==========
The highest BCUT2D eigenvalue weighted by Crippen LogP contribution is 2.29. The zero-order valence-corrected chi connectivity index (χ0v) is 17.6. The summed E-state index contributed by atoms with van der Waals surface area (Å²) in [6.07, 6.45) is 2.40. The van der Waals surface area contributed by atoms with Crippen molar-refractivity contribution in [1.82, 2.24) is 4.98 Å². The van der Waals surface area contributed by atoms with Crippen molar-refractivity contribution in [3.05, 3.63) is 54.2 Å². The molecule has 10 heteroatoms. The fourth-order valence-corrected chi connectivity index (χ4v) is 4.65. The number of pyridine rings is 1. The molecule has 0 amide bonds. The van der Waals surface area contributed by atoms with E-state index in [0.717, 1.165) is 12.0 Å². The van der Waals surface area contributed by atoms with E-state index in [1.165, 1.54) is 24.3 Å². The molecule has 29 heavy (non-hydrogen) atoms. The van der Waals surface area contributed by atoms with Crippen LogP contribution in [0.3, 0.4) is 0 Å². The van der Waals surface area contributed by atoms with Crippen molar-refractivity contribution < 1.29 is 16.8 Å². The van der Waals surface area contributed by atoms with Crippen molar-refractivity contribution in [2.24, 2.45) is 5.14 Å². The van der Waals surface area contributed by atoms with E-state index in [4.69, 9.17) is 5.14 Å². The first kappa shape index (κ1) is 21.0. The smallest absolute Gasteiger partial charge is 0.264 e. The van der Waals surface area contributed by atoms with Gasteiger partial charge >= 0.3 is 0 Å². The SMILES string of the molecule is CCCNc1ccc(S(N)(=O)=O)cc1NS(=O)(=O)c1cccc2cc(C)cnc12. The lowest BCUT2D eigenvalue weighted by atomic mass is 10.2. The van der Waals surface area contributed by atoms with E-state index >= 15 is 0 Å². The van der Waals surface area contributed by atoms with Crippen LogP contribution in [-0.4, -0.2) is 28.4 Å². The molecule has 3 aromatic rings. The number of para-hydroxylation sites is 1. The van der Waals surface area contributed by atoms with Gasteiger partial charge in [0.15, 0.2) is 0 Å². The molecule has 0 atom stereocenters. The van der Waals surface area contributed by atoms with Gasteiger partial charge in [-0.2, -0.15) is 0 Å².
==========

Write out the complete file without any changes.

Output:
The highest BCUT2D eigenvalue weighted by Crippen LogP contribution is 2.29. The zero-order valence-corrected chi connectivity index (χ0v) is 17.6. The summed E-state index contributed by atoms with van der Waals surface area (Å²) in [6.07, 6.45) is 2.40. The van der Waals surface area contributed by atoms with Crippen molar-refractivity contribution in [1.82, 2.24) is 4.98 Å². The van der Waals surface area contributed by atoms with Crippen molar-refractivity contribution in [3.05, 3.63) is 54.2 Å². The molecule has 10 heteroatoms. The fourth-order valence-corrected chi connectivity index (χ4v) is 4.65. The number of pyridine rings is 1. The molecule has 0 amide bonds. The van der Waals surface area contributed by atoms with E-state index in [0.717, 1.165) is 12.0 Å². The van der Waals surface area contributed by atoms with E-state index in [1.165, 1.54) is 24.3 Å². The molecule has 29 heavy (non-hydrogen) atoms. The van der Waals surface area contributed by atoms with Crippen LogP contribution in [0.3, 0.4) is 0 Å². The van der Waals surface area contributed by atoms with Crippen molar-refractivity contribution < 1.29 is 16.8 Å². The van der Waals surface area contributed by atoms with Crippen molar-refractivity contribution in [2.24, 2.45) is 5.14 Å². The van der Waals surface area contributed by atoms with E-state index in [4.69, 9.17) is 5.14 Å². The first kappa shape index (κ1) is 21.0. The smallest absolute Gasteiger partial charge is 0.264 e. The van der Waals surface area contributed by atoms with Gasteiger partial charge >= 0.3 is 0 Å². The SMILES string of the molecule is CCCNc1ccc(S(N)(=O)=O)cc1NS(=O)(=O)c1cccc2cc(C)cnc12. The lowest BCUT2D eigenvalue weighted by atomic mass is 10.2. The van der Waals surface area contributed by atoms with E-state index >= 15 is 0 Å². The van der Waals surface area contributed by atoms with Crippen LogP contribution in [-0.4, -0.2) is 28.4 Å². The molecule has 3 aromatic rings. The number of para-hydroxylation sites is 1. The van der Waals surface area contributed by atoms with Gasteiger partial charge in [0.15, 0.2) is 0 Å². The molecule has 0 atom stereocenters. The van der Waals surface area contributed by atoms with Gasteiger partial charge in [-0.2, -0.15) is 0 Å².